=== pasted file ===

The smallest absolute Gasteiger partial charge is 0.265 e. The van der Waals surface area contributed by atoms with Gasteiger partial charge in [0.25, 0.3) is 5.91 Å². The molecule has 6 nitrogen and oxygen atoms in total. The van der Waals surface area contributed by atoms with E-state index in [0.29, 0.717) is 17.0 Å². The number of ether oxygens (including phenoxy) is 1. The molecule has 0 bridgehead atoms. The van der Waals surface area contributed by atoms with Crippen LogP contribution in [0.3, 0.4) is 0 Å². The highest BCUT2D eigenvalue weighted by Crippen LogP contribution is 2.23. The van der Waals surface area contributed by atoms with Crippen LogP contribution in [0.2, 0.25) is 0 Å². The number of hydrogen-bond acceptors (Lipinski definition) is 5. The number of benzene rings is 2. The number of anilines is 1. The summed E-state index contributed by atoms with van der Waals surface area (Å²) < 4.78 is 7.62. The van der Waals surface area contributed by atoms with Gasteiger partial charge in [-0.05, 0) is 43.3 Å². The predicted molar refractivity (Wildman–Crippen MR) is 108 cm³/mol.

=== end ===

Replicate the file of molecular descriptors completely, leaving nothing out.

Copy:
The smallest absolute Gasteiger partial charge is 0.265 e. The van der Waals surface area contributed by atoms with Gasteiger partial charge in [0.25, 0.3) is 5.91 Å². The molecule has 6 nitrogen and oxygen atoms in total. The van der Waals surface area contributed by atoms with E-state index in [0.29, 0.717) is 17.0 Å². The number of ether oxygens (including phenoxy) is 1. The molecule has 0 bridgehead atoms. The van der Waals surface area contributed by atoms with Crippen LogP contribution in [0.3, 0.4) is 0 Å². The highest BCUT2D eigenvalue weighted by Crippen LogP contribution is 2.23. The van der Waals surface area contributed by atoms with Crippen LogP contribution in [0.2, 0.25) is 0 Å². The number of hydrogen-bond acceptors (Lipinski definition) is 5. The number of benzene rings is 2. The number of anilines is 1. The summed E-state index contributed by atoms with van der Waals surface area (Å²) < 4.78 is 7.62. The van der Waals surface area contributed by atoms with Gasteiger partial charge in [-0.05, 0) is 43.3 Å². The predicted molar refractivity (Wildman–Crippen MR) is 108 cm³/mol.